Introduction: Road traffic accidents have been responsible for an increasing number of deaths and disabilities worldwide, with a disproportionate growth in developing countries. While preventative measures are essential, integration of basic medical care in the pre-hospital setting is crucial given the limitations of pre-hospital emergency medical services within most low to middle income countries. Additional opportunities to provide immediate care at the point of injury have been explored but are not uniformly available. The objective of this study was to ascertain the current level of basic first aid knowledge and application of commercial inter-city drivers in Nigeria. Methods: This cross-sectional cohort study was carried out among commercial inter-city drivers in Osogbo, Osun State, Nigeria from March - April 2009. Using a simple random sampling technique, 229 participants were uniformly interviewed using a pre-tested questionnaire. Results: All participants were males with 102 (44.5%) having a secondary school education. The mean driving experience of participants was 26.1 years. A minority of participants (86; 37.6%) identified basic resuscitation priorities correctly. Most participants (183; 79.9%) believed that they could be trained and would be willing to apply first aid. Discussion: Basic first aid knowledge and application are limited in the studied inter-city driver cohort. However, a majority believe they could be trained and would be willing to participate in patient care. Further efforts should be made to educate commercial drivers on the components of first aid, establish appropriate on-board resources, and measure outcomes. (copyright) 2012 African Federation for Emergency Medicine. Production and hosting by Elsevier B.V. All rights reserved.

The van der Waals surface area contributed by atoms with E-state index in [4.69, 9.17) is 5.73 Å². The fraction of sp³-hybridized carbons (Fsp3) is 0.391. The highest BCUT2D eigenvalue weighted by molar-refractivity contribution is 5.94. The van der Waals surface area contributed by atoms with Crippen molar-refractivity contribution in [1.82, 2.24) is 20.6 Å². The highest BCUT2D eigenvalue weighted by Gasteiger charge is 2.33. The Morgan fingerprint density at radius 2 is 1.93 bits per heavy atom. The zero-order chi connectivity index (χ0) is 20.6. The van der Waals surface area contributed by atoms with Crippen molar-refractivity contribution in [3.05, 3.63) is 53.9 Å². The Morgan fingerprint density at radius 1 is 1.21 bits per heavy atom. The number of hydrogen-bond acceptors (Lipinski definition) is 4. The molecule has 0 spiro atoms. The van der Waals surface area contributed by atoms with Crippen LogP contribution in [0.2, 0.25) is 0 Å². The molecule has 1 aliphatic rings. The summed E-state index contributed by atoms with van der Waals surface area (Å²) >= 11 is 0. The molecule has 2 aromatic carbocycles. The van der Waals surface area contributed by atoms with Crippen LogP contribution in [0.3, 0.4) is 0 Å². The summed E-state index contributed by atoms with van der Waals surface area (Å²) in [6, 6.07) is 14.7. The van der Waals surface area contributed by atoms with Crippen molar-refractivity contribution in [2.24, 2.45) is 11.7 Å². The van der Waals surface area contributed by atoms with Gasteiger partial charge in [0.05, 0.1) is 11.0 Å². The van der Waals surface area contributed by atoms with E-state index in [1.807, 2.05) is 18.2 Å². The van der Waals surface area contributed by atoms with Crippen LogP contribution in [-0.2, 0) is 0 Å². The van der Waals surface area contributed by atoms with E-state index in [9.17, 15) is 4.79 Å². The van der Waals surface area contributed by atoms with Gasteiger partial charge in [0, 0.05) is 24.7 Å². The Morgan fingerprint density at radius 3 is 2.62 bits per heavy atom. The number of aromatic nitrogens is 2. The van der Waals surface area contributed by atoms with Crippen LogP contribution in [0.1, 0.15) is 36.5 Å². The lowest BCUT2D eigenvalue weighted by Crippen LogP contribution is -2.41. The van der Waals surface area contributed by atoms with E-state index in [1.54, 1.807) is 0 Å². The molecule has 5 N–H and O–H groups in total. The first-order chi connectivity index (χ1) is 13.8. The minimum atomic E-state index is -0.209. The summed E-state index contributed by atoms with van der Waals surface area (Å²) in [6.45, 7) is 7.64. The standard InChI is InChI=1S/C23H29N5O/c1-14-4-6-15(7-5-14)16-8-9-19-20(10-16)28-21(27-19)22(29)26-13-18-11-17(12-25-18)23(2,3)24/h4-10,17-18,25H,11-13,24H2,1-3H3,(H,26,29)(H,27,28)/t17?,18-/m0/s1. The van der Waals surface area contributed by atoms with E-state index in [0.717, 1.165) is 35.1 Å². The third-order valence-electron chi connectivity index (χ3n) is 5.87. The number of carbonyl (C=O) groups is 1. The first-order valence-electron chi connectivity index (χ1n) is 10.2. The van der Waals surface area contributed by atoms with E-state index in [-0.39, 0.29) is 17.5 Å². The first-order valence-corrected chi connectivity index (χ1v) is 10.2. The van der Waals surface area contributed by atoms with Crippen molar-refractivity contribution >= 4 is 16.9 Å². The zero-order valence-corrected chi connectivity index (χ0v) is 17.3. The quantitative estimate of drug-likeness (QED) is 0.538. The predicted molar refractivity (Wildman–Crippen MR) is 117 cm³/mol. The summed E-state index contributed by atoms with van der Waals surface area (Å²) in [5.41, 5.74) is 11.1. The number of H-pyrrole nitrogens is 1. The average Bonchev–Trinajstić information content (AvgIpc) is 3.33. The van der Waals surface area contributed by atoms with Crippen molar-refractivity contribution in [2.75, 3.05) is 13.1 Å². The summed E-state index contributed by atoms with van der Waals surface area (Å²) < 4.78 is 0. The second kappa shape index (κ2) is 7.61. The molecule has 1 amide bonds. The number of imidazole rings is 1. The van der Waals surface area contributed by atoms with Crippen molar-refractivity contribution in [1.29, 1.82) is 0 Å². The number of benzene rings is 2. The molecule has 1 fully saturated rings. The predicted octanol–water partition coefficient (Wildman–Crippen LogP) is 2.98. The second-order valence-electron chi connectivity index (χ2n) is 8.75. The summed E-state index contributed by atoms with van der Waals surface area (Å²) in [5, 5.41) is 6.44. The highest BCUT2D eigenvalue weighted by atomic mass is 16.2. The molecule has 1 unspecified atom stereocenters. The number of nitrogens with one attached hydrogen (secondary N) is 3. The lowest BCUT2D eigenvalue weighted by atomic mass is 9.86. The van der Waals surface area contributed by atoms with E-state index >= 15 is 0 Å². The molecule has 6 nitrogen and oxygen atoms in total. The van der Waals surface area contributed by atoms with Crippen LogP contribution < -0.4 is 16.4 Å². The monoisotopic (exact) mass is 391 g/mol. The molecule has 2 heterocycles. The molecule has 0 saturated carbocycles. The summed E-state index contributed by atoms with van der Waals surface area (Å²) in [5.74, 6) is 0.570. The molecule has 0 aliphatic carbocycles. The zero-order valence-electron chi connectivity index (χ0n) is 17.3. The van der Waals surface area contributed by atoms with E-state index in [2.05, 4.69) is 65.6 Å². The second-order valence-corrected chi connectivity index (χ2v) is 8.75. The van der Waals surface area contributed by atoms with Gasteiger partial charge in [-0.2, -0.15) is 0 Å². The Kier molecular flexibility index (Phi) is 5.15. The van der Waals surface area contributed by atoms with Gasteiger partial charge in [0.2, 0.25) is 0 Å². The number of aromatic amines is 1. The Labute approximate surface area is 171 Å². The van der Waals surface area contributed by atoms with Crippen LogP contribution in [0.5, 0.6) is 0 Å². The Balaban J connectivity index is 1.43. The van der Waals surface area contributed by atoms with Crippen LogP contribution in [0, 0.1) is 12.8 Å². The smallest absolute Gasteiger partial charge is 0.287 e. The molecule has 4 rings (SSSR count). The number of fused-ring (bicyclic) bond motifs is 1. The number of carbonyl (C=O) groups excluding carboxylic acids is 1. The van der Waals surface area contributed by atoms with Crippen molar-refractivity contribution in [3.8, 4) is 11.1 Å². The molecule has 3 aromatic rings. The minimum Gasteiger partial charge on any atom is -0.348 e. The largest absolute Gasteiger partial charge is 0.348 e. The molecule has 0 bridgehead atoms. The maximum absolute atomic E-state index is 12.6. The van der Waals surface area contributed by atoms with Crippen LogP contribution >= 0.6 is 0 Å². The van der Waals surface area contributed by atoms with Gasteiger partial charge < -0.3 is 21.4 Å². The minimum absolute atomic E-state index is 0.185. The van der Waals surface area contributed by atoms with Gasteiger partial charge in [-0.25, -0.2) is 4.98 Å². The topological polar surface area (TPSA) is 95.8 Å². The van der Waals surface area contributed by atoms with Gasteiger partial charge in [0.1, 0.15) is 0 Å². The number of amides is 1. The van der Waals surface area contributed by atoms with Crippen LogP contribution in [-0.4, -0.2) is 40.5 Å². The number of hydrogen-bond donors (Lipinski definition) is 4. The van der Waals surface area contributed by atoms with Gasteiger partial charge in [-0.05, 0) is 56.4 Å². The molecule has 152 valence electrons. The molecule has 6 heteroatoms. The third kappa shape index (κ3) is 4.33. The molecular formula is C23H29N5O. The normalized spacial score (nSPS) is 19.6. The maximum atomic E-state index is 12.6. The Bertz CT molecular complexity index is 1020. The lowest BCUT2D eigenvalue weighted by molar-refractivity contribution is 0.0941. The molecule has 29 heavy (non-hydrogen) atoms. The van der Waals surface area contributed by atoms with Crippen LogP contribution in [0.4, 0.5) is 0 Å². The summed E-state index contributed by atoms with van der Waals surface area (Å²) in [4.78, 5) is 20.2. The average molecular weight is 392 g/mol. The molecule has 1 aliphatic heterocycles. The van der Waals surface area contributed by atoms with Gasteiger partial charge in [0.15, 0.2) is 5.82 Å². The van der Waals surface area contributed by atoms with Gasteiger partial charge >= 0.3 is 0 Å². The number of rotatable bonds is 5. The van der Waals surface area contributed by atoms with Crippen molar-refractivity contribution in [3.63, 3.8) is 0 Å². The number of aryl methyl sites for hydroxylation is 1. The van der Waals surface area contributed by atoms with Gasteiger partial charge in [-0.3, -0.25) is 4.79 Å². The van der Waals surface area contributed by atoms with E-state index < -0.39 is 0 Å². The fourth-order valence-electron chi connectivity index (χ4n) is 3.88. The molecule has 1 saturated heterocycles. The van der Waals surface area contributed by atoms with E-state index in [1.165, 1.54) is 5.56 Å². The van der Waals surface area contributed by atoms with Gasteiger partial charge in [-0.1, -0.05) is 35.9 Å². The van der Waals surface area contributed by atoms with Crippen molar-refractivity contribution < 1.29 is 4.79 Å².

A.I., O.-B., O.K., S., B.A., N., O.A., O., & A.O., A. (2012). First aid knowledge and application among commercial inter-city drivers in Nigeria. African Journal of Emergency Medicine, 2(3), 108–113. Retrieved from http://www.embase.com/search/results?subaction=viewrecord&from=export&id=L365854975